Gazprom Dismisses Ukraine Threat to Buy More European Gas
- Mar. 26 2013 00:00
- Last edited 16:09
Ukraine's plan to buy more gas from Europe and reduce imports from Russia will not work because European prices are rising, Gazprom said, signaling it would not budge in a price dispute with Kiev.
Ukraine, a transit route for more than half of Russian gas shipped to the European Union, wants to pay less for gas from Russia because it says a 2009 deal with Moscow set an exorbitant price, and aims to buy more from Europe.
But Alexei Miller, head of Russian state gas monopoly Gazprom, said late Monday that spot gas prices, which have spiked recently in Europe, would be unaffordable for Ukraine.
"The price for Russian gas, which is being supplied to Ukraine, is significantly lower than the spot price, which has settled in continental Europe," Miller told reporters.
"Ukraine will not be able to bear the spot prices," he said.
Gazprom sells gas to Ukraine at a fixed price of $430 per 1,000 cubic meters, higher than the recent average European spot price, but European prices are rising.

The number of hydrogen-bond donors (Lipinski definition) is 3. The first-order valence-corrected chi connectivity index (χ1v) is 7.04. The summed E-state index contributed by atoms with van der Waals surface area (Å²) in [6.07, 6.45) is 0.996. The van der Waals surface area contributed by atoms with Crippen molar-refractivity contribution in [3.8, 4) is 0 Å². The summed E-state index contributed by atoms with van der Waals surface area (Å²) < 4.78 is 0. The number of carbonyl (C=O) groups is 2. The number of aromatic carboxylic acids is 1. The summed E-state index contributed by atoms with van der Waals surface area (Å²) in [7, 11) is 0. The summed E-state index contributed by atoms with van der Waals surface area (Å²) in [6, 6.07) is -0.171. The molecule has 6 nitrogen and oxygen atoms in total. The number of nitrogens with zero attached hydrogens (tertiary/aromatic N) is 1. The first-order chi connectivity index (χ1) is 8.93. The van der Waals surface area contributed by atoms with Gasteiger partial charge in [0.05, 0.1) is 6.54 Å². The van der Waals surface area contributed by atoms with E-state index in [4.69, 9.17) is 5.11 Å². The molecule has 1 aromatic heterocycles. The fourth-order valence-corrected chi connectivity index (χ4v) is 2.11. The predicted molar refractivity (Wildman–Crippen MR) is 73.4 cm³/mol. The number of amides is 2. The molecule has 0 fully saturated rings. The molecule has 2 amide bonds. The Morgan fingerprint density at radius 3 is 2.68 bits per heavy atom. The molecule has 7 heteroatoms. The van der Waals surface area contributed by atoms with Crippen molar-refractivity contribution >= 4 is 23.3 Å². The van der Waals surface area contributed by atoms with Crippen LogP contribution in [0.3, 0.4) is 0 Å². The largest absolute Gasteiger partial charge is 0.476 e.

"[They are] almost twice as much as Gazprom sells to Ukraine under the long-term agreement," Miller said.
The European market is volatile though. On Friday, the spot price of gas in the London market jumped to above 150 pence ($2.40) per therm, or about $630 per 1,000 cubic meters, due to unseasonably cold weather. By Monday, however, it had fallen to 100 pence per therm, only around 5 pence per therm above the Russian oil-linked gas price.
The March average U.K. spot gas price is about 85.6 pence a therm, so still some 10 pence below the Russian price.
Ukraine began importing a small volume of gas from Europe last year and wants to import up to 8 billion cubic meters of gas a year from central Europe to replace expensive Russian supplies.
President Vladimir Putin and his Ukrainian counterpart, Viktor Yanukovych, discussed the price dispute earlier this month, but there was no breakthrough to end the standoff.
Moscow has demanded concessions as a condition for reviewing the price agreement, such as Ukraine joining a Russia-led trade bloc or giving up control of its pipeline network.
Ukraine concluded its gas contract with Russia under former Prime Minister Yulia Tymoshenko. She was sentenced to seven years in prison in October 2011 on abuse-of-office charges, including for her part in signing the gas deal with Russia.